In your opinion, what needs to change so that quality health care is available and affordable to everyone no matter what their income?

I think we have come a long way in the past 50 years. We have universal health care which we all pay for; we have quality basic health care. I’ve had surgery (and at the old, dismal, filthy St. Catharines General, with its Crimean war hospital theatre-like atmosphere) and the surgical skill (and some, if not all of the aftercare) was excellent. And I didn’t get a bill! I’ve spent a lot of time at Ontario hospitals in the last six years, and I’ve accessed (for loved ones) and witnessed excellent home health care provided through local Community Care Access Centres. I can’t say enough about the skill and caring of these service providers. We are also fortunate to have excellent community health centres in Niagara such as Quest, Bridges, etc. (a big shout out) that provide good primary care and a whole lot more, as well as advocacy on health equity issues and programs. I think that is where a lot of the change and innovation in health care originates — from direct service providers who believe in improving health by changing the system, tearing down barriers, or mitigating social inequality. They, along with poverty action groups, have the “broader view” that includes pressing for a living wage, since good health has everything to do with good, or even adequate income. Of course, within the existing systems, services such as health navigators at hospitals and clinics, can make a huge difference in terms of accessing the required and appropriate care. Knowing where to go for services (particularly no or low cost ones) and how to advocate for your health (mental and physical) or the health of someone else, can change outcomes.

Marilyn

Have you, or someone you know been faced with an illness that impacted your/their financial security?  Can you share?

I had major surgery almost 10 years ago that almost killed me. There were severe complications that have a direct link to the health problems that continue to this day. I had to learn to accept my limitations and work within them in order to stay healthy. I haven’t been able to work full-time since I had that surgery. My whole world as I knew it came crashing down and I was forced to re-evaluate my priorities.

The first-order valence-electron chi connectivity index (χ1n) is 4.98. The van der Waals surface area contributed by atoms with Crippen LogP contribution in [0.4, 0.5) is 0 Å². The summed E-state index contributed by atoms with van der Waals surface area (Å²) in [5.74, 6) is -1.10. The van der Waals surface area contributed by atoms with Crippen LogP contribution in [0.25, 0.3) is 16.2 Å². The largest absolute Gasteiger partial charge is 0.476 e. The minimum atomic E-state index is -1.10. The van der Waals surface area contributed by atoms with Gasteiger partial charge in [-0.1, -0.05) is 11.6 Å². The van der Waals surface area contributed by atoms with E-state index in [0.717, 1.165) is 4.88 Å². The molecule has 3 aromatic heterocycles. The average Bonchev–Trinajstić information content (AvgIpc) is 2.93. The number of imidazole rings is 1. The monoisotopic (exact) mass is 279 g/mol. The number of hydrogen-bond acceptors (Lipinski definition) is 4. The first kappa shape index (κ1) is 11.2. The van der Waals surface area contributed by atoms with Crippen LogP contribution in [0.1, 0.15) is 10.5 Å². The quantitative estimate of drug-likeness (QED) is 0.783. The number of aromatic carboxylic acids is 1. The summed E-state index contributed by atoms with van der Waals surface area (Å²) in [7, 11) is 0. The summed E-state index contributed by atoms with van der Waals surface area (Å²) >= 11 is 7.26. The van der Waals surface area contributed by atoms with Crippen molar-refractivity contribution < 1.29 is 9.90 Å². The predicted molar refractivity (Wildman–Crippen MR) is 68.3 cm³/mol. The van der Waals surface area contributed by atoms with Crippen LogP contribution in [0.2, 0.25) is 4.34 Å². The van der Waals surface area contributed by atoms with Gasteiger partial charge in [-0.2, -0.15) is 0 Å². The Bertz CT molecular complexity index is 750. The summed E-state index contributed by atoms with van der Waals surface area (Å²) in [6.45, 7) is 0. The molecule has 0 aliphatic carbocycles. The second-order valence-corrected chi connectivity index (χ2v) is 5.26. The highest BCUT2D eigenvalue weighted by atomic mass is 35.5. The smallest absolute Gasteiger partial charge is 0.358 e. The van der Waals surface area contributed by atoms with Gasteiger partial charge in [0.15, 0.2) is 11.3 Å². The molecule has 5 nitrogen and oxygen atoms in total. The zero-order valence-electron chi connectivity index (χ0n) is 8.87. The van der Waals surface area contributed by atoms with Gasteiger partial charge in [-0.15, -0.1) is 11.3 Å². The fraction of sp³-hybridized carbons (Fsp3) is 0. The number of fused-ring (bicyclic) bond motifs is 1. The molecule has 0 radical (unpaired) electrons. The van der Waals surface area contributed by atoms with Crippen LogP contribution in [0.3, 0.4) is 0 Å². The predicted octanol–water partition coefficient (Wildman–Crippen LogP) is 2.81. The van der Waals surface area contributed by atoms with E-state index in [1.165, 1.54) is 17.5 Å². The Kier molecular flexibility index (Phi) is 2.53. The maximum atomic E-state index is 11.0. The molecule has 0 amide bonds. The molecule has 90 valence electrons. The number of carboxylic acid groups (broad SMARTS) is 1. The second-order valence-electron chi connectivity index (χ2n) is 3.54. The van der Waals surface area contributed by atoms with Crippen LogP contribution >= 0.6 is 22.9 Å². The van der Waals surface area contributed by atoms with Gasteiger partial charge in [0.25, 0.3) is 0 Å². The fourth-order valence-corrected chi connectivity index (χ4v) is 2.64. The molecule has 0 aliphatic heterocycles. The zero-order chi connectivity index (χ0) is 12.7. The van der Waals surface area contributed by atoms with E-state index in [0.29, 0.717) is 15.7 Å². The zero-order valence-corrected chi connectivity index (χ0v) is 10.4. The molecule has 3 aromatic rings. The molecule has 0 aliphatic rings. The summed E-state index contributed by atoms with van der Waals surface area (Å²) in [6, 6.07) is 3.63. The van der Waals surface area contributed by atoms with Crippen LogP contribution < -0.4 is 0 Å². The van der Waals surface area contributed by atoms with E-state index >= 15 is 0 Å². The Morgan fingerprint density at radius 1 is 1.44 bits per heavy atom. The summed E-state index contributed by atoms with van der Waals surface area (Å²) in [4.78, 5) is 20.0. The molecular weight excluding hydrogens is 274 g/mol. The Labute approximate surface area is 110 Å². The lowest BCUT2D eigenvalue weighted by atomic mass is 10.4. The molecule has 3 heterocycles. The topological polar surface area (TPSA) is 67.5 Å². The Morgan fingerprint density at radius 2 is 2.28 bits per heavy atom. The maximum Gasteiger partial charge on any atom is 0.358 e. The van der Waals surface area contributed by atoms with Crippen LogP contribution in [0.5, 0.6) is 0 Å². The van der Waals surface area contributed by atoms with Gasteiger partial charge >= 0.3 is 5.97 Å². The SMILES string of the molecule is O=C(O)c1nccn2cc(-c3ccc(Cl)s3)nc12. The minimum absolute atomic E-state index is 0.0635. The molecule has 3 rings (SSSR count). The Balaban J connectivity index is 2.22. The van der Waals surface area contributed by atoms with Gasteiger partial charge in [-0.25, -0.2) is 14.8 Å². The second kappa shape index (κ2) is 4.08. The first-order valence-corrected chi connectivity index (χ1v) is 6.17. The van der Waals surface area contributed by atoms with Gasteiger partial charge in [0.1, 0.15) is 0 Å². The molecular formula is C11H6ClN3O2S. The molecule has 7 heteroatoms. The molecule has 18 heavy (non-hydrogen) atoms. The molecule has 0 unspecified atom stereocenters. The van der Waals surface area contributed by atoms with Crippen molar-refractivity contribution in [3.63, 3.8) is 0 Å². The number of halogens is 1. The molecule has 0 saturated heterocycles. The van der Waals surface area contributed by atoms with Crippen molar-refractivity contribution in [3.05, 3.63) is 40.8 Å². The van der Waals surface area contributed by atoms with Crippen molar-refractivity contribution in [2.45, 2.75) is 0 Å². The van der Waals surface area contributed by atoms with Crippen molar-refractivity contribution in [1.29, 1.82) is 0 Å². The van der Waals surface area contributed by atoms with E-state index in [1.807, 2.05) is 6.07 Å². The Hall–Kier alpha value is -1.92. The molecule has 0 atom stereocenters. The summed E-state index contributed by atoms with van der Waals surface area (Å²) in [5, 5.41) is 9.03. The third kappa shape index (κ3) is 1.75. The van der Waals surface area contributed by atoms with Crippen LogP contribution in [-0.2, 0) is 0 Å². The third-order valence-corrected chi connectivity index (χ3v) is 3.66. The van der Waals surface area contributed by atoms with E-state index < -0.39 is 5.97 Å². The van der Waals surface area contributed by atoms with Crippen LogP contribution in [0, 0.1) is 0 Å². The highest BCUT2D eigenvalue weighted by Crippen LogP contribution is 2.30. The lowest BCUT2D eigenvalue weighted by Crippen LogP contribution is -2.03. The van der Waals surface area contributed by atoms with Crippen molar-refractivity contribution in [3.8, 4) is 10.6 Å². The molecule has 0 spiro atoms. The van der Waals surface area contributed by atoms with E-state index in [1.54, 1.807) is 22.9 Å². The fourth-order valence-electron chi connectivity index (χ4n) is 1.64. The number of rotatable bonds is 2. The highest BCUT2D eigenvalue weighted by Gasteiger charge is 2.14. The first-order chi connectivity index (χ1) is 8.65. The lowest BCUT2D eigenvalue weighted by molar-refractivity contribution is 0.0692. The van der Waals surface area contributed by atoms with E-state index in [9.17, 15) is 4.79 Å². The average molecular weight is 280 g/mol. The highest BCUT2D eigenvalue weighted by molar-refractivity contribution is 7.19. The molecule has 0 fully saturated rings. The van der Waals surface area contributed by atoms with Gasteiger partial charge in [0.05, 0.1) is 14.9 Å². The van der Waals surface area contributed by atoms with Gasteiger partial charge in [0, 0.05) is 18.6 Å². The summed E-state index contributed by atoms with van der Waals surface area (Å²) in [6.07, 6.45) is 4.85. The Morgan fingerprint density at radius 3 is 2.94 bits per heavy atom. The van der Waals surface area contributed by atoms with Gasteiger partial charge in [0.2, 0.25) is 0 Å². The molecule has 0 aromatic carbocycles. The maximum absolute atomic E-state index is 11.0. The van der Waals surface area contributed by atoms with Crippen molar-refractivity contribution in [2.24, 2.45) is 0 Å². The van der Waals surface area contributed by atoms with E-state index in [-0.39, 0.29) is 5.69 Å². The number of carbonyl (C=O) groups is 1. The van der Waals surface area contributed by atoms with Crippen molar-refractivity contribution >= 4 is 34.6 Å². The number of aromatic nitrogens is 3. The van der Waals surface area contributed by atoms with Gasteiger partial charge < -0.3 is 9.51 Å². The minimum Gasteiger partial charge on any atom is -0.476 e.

Aside from the physical-side of the impact of poverty on health – in your opinion what psychological impact do you feel there is?

It chips away at your self-confidence. Chronic pain & illness can lead to isolation which can develop into clinical depression. It messes with your self-image. It’s very scary to be financially dependent on someone else. Society is very judgmental and places a value on people based on their income or ability to work.Marilyn

Have you experienced a health care issue, that was impacted by whether you had, or did not have the means to afford treatment?  Can you share?

I feel very fortunate to have additional medical insurance through my husband’s employee benefits. There are many treatments and medications that I otherwise wouldn’t be able to afford. This would have a negative effect on the quality of life I would have.

With prevention top of mind, what preventative health tip would you like to share?

Stay active. Engage in low-impact activities like gardening, walking and aquatic exercise at least 30 minutes a day. Regular exercise improves sleep, controls weight, has a positive affect on mood and stimulates creativity.

In your opinion, what needs to change so that quality health care is available and affordable to everyone no matter what their income?

I honestly don’t know the solution to this very serious problem but I do know that it needs to be addressed by the government. If people don’t have access to proper healthcare now the government ends up paying anyway through things like hospitalization, Long Term Care facilities, disability, welfare, etc. There needs to be a more pro-active approach to caring for people to prevent the rapid decline of health and quality of life before it happens.

Allison

Have you, or someone you know been faced with an illness that impacted your/their financial security?  Can you share?

My father went on sick leave from work numerous times due to arthritis that left him unable to perform not only his work duties, but also other basic tasks around the home. In 2012 he suffered a stroke that extended his leave to over two years, and by the time he returned to work he experienced a culture shock from not only having to keep up with new developments, but from being treated differently by his peers. His sick leaves from work impacted his finances greatly since the money he received from work while on leave was not sufficient to cover the bills, and so he resorted to using a line of credit to support us. When he went on another sick leave, his inability to leave the house left him unable to get a doctor’s note his work required in order for him to remain employed. He was then fired by his employer of over 20 years. The last conversation I had with him was terrifying, as he had essentially lost all hope to get better, and would avoid answering my questions about whether or not this meant he was going to go on ODSP or OW. When he passed away two weeks after that, we learned that he was in severe overdraft and debt. Seeing what can happen to someone when they experience chronic health problems is something I will never forget, and exposed me to the many problems that exist both socially and systemically. There is simply not enough support for people experiencing chronic illness and other health problems.